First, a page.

Despite Sales Growth, Supermarkets Losing Market Share

Traditional supermarket operators showed strong sales growth in 2006, but they will still lose share to non-traditional operators over the next five years, according to a presentation yesterday by The Food Institute and Barrington, Ill.-based Willard Bishop Consulting.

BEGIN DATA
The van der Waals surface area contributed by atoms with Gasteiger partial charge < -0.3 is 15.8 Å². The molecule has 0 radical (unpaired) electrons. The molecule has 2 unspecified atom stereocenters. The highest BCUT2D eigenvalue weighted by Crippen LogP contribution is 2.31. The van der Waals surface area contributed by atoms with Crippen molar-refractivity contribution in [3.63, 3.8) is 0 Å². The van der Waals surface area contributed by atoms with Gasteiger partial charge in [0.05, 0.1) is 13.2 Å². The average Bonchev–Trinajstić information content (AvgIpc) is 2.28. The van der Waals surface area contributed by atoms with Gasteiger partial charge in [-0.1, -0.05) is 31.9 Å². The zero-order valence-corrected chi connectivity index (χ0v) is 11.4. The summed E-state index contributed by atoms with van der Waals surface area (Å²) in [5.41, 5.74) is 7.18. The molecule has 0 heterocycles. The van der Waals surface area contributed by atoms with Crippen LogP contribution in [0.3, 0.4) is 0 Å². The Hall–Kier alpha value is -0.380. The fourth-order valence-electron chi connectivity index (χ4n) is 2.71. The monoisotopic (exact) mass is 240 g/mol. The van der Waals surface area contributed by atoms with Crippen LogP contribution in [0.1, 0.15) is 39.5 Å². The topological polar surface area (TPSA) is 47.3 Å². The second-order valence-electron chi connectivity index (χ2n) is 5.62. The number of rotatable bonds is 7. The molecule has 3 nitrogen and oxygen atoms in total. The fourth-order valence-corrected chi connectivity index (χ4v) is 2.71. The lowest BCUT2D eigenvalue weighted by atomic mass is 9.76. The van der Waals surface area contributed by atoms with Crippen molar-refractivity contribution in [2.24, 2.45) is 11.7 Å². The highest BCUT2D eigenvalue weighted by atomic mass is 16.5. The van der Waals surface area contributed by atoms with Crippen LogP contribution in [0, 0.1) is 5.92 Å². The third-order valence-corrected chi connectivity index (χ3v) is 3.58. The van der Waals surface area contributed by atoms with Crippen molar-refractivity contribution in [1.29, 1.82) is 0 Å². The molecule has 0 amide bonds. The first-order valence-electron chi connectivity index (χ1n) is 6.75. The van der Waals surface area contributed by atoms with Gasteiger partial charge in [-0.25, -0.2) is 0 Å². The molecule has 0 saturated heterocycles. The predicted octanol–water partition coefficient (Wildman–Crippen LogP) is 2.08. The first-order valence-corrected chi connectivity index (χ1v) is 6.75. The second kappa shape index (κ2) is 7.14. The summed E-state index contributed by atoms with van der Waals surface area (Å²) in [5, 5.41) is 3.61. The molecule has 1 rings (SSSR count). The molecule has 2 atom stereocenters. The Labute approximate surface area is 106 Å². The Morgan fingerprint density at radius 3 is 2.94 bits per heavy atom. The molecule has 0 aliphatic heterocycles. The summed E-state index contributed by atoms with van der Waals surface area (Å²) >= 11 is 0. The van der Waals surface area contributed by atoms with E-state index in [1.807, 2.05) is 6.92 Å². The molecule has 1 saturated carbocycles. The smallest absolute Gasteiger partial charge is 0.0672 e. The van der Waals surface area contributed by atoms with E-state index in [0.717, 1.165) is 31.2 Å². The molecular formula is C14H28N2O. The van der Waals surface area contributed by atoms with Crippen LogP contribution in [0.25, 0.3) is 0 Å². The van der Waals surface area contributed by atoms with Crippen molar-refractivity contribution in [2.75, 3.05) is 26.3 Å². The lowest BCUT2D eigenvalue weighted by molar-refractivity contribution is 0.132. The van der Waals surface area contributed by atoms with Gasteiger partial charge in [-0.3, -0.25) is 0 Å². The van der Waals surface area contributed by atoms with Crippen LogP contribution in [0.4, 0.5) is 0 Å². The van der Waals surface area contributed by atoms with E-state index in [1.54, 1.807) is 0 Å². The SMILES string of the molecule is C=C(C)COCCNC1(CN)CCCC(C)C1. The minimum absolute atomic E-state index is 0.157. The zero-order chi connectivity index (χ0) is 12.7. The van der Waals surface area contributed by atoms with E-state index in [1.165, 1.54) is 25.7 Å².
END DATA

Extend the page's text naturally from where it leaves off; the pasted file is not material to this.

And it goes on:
ELMWOOD PARK, N.J. — Traditional supermarket operators showed strong sales growth in 2006, but they will still lose share to non-traditional operators over the next five years, according to a presentation yesterday by The Food Institute here and Barrington, Ill.-based Willard Bishop Consulting. Bishop projected that traditional supermarkets will see their share of the $859 billion U.S. market for food and consumables fall to 37.3% by 2011, down from 44.1% today. Supercenters, despite the slowdown in development projected by Wal-Mart, will see their share of the market increase to 20.3%, up from 14.5% today. Traditional supermarkets will register a compound annual growth rate of just 1.4% during that time — less than inflation — vs. 10.7% for supercenters, 9% for limited-assortment stores (which include Trader Joe’s, Aldi and Save-A-Lot) and 7.3% for “fresh format” stores, such as Whole Foods and Wild Oats.

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